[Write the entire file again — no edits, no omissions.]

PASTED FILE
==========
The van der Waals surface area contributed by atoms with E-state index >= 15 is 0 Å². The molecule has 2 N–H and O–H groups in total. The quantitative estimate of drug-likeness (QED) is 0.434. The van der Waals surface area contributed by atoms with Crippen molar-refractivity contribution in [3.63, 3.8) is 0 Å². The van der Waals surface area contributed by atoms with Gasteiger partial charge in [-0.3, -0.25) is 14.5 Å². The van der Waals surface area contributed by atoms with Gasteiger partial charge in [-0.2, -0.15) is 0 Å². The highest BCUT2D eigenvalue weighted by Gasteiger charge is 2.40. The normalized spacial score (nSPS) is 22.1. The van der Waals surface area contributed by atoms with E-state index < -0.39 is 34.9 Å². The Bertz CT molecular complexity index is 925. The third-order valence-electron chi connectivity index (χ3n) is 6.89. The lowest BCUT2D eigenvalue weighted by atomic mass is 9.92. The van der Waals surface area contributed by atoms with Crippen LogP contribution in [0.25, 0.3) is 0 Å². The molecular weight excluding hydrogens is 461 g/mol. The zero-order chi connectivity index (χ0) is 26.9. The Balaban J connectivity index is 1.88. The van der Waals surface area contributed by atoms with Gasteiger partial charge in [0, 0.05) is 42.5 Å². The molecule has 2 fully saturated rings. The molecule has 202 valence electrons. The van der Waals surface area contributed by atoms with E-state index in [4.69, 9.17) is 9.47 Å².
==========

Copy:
The van der Waals surface area contributed by atoms with E-state index >= 15 is 0 Å². The molecule has 2 N–H and O–H groups in total. The quantitative estimate of drug-likeness (QED) is 0.434. The van der Waals surface area contributed by atoms with Crippen molar-refractivity contribution in [3.63, 3.8) is 0 Å². The van der Waals surface area contributed by atoms with Gasteiger partial charge in [-0.3, -0.25) is 14.5 Å². The van der Waals surface area contributed by atoms with Gasteiger partial charge in [-0.2, -0.15) is 0 Å². The highest BCUT2D eigenvalue weighted by Gasteiger charge is 2.40. The normalized spacial score (nSPS) is 22.1. The van der Waals surface area contributed by atoms with E-state index < -0.39 is 34.9 Å². The Bertz CT molecular complexity index is 925. The third-order valence-electron chi connectivity index (χ3n) is 6.89. The lowest BCUT2D eigenvalue weighted by atomic mass is 9.92. The van der Waals surface area contributed by atoms with Crippen LogP contribution in [0.25, 0.3) is 0 Å². The molecular weight excluding hydrogens is 461 g/mol. The zero-order chi connectivity index (χ0) is 26.9. The Balaban J connectivity index is 1.88. The van der Waals surface area contributed by atoms with Gasteiger partial charge in [0, 0.05) is 42.5 Å². The molecule has 2 fully saturated rings. The molecule has 202 valence electrons. The van der Waals surface area contributed by atoms with E-state index in [4.69, 9.17) is 9.47 Å².